When relationships between parents break down and they separate or divorce, children are often the ones most heavily affected. If it becomes impossible for a child to remain living with both parents, it can be a complicated and stressful process determining what their living situation will be following separation.
The first step that should always be taken is to negotiate with your partner. While talking through the issues may be difficult, it is important to do this before the matter escalates. In an ideal world, this would be enough to solve any potential custody disputes. However, we are aware that these can be very high-pressured discussions with a lot at stake, so reaching agreements can be challenging.
An alternative way to progress discussions is to use a mediator. Mediation is an alternative method of dispute resolution which looks to avoid the cost, length and discomfort often involved in addressing family disputes in the courts. A mediator is trained in facilitating talks between parties so outcomes can be reached. The mediator will ensure that discussions do not escalate into shouting matches, and developments are made. In the case that mediation is unsuccessful, or still leaves some points that cannot be agreed, court action may be necessary.
Residence is the term used to describe where the child will live most of the time. A Residence Order will specify where a child is to live. The court will only grant such an order if it considers that it is in the best interests of a child to do so and if it is better to grant an order than not at all. The court will consider all circumstances when granting an order, with the child's welfare being the most important factor.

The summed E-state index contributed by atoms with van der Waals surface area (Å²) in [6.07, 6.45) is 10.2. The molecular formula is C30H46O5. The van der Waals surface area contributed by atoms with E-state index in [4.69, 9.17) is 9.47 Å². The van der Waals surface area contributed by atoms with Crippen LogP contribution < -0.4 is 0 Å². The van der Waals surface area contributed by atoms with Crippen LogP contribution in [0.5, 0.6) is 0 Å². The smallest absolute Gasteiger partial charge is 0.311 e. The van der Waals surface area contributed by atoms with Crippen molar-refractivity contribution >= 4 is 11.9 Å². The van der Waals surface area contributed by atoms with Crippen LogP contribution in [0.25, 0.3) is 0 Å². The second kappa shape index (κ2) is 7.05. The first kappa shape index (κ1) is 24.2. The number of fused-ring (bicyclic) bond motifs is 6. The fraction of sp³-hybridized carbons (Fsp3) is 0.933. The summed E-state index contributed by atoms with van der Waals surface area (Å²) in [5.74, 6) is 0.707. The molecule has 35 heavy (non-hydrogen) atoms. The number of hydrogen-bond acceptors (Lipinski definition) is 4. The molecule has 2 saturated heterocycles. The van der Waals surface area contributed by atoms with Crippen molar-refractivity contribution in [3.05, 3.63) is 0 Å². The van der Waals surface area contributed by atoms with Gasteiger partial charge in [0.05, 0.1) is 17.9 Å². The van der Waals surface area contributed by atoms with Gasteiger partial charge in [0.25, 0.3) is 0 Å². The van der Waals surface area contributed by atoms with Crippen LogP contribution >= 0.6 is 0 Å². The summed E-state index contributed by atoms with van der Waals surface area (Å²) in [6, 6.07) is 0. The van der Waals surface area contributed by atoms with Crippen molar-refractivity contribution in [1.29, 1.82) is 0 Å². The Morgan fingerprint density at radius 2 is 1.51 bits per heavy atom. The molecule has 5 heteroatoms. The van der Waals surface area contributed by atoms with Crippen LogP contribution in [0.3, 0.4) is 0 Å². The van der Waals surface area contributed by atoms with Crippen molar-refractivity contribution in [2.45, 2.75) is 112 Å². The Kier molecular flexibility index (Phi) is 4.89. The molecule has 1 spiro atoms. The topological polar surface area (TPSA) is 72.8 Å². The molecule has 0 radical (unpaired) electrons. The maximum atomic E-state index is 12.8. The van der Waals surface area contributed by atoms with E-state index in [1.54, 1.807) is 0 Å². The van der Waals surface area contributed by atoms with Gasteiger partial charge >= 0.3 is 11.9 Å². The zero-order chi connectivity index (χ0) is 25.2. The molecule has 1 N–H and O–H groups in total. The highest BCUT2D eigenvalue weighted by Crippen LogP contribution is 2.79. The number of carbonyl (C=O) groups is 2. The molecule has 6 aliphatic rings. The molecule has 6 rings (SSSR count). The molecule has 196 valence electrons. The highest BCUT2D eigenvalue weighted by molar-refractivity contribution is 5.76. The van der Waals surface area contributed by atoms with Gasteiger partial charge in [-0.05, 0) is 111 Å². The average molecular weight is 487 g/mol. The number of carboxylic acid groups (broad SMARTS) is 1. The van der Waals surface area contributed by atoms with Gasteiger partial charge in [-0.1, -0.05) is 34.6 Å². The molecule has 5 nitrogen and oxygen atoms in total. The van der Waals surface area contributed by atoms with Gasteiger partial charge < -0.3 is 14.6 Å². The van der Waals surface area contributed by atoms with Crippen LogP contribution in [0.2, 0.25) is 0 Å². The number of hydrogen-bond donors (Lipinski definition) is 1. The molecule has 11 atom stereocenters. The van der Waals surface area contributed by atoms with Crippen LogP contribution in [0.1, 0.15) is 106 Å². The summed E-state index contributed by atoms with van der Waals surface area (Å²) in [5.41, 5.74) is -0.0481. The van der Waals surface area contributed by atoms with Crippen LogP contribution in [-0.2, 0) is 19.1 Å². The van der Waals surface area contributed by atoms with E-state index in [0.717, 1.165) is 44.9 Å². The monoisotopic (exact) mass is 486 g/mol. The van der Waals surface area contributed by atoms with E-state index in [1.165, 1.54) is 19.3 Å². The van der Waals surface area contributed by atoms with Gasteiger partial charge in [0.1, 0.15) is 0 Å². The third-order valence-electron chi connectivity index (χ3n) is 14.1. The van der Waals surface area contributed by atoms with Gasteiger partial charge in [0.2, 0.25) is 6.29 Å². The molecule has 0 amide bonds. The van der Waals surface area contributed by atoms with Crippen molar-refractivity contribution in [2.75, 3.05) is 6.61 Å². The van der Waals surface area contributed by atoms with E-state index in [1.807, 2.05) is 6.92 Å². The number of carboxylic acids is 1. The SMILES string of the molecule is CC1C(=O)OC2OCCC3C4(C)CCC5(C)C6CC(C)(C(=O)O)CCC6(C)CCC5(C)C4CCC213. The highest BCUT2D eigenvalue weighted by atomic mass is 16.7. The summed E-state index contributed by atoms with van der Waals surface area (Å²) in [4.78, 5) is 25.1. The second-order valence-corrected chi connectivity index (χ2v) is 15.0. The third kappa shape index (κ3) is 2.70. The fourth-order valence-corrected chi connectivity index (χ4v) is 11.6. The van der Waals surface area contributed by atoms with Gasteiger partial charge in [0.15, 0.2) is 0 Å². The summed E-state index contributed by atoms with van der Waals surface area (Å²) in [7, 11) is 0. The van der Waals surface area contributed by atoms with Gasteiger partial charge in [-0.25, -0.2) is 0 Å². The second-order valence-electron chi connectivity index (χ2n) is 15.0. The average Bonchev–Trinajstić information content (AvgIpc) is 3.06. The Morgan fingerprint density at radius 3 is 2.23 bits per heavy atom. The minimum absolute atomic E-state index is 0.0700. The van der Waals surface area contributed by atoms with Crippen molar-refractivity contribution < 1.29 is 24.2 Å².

Even if one parent has exclusive custody of the child, this does not automatically mean they have the right to relocate the child. If the other parent still has 'parental rights and responsibilities' over that child, then they will have to give their permission for the child to be moved. If the consent is not provided, then the court must give permission to permit the move.
Children in Scotland have the right to express a view as to where and with whom they are to live and this opinion must be taken into account. However, it is still up to the court to decide what is best for the child. It is presumed that a child over 12 has sufficient maturity and understanding to be able to express their view. A child who is younger than 12 can be given the opportunity to express their opinion too, but it may carry less weight.
If you are going through a separation and there are children involved, please get in touch so we can guide you through the separation process. We are experienced in facilitating conversations between parents to reach agreements about children's care and can support you in the court process should initial discussions be unsuccessful.
At Miller Samuel Hill Brown, we provide clear expert advice on all aspects of family law. Based in Glasgow City Centre, our family lawyers also help clients in Glasgow's West End, South Side, Paisley and across Renfrewshire, Lanarkshire and Central Scotland. Let us help you. Please contact our family lawyer who specialises in child custody matters, Charles Brown on 0141 221 1919 or fill in our online contact form.